David’s initiatives while president included promoting increased awareness of cultural and social diversity issues in regard to psychoanalytic psychology, publicizing Division 39 members’ outreach initiatives, addressing the professional development needs of early career psychoanalytically oriented professionals and aspiring academics, and generally trying to make Division 39 a comfortable organizational home for anyone inclined to think of their professional identity as encompassing the psychoanalytic attitude. He also made a big deal about the need to have fun and have a dance as part of the organization’s annual spring meetings.

Learning Objectives:

1) Conceptualize psychoanalytic concepts as highly relevant to historically marginalized groups.

2) Understand the importance of working psychoanalytically beyond the consulting room.


Ainslie, R. C. (1995). No Dancin’ In Anson: An American Story of Race and Social Change New York: Jason Aronson, Inc.

Altman, N. (2010) The Analyst in the Inner City: Race, Class and Culture Through a Psychoanalytic Lens. New York & London:Routledge.

Gherovici, P. and Christian, C. (Eds.) (2019). Psychoanalysis in the Barrios: Race, Class, and the Unconscious New York & London:Routledge.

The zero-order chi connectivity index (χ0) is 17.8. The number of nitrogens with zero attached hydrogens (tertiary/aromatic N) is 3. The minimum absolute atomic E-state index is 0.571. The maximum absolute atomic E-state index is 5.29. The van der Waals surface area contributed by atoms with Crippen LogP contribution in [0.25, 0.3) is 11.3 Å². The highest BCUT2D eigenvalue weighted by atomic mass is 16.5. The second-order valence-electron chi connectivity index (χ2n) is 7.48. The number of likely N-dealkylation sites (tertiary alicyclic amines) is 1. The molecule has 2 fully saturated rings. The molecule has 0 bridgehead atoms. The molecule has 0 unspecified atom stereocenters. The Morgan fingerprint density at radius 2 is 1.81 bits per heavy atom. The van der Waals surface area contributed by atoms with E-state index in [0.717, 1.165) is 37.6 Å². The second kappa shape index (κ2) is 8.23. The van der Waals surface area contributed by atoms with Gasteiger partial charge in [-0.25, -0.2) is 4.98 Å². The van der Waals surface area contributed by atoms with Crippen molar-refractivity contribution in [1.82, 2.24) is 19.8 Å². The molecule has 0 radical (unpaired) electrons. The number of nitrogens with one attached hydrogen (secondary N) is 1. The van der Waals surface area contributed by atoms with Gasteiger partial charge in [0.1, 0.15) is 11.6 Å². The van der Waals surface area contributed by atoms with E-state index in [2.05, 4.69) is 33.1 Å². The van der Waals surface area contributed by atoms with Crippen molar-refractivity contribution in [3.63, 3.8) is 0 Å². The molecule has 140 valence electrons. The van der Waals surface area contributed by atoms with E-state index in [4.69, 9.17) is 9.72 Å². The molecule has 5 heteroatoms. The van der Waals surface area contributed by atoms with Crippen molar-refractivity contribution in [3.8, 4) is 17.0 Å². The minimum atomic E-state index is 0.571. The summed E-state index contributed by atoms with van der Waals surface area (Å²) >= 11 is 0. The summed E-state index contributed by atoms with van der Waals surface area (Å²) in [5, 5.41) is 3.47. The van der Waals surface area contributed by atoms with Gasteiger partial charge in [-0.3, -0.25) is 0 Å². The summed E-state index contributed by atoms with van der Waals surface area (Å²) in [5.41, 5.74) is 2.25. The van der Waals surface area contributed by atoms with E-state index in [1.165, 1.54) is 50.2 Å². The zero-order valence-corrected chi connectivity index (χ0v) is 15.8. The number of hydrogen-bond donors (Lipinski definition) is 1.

CONTINUING EDUCATION: Division 39 is approved by the American Psychological Association to sponsor continuing education for psychologists. Division 39 maintains responsibility for this program and its content.  Austin Psychoanalytic is approved by the Texas State Board of Social Workers Examiners (Provider # 5501) to provide continuing education for social workers and the Texas State Board of Examiners of Marriage and Family Therapists (Provider #1138). We also meet the requirements to provide continuing education for the Texas State Board of Examiners of Professional Counselors. This program, when attended in its entirety, is available for 1.5 continuing education credits. Division 39 is committed to accessibility and non-discrimination in its continuing education activities. Division 39 is also committed to conducting all activities in conformity with the American Psychological Association’s Ethical Principles for Psychologists. Participants are asked to be aware of the need for privacy and confidentiality throughout the program. If program content becomes stressful, participants are encouraged to process these feelings during discussion periods. If participants have special needs, we will attempt to accommodate them. Please address questions, concerns and any complaints to info@austinpsychoanalytic.org. There is no commercial support for this program nor are there any relationships between the CE Sponsor, presenting organization, presenter, program content, research, grants, or other funding that could reasonably be construed as conflicts of interest. Participants will be informed of the utility/validity of the content/approach discussed (including the basis for the statements about validity/utility), as well as the limitations of the approach and most common (and severe) risks, if any, associated with the program’s content.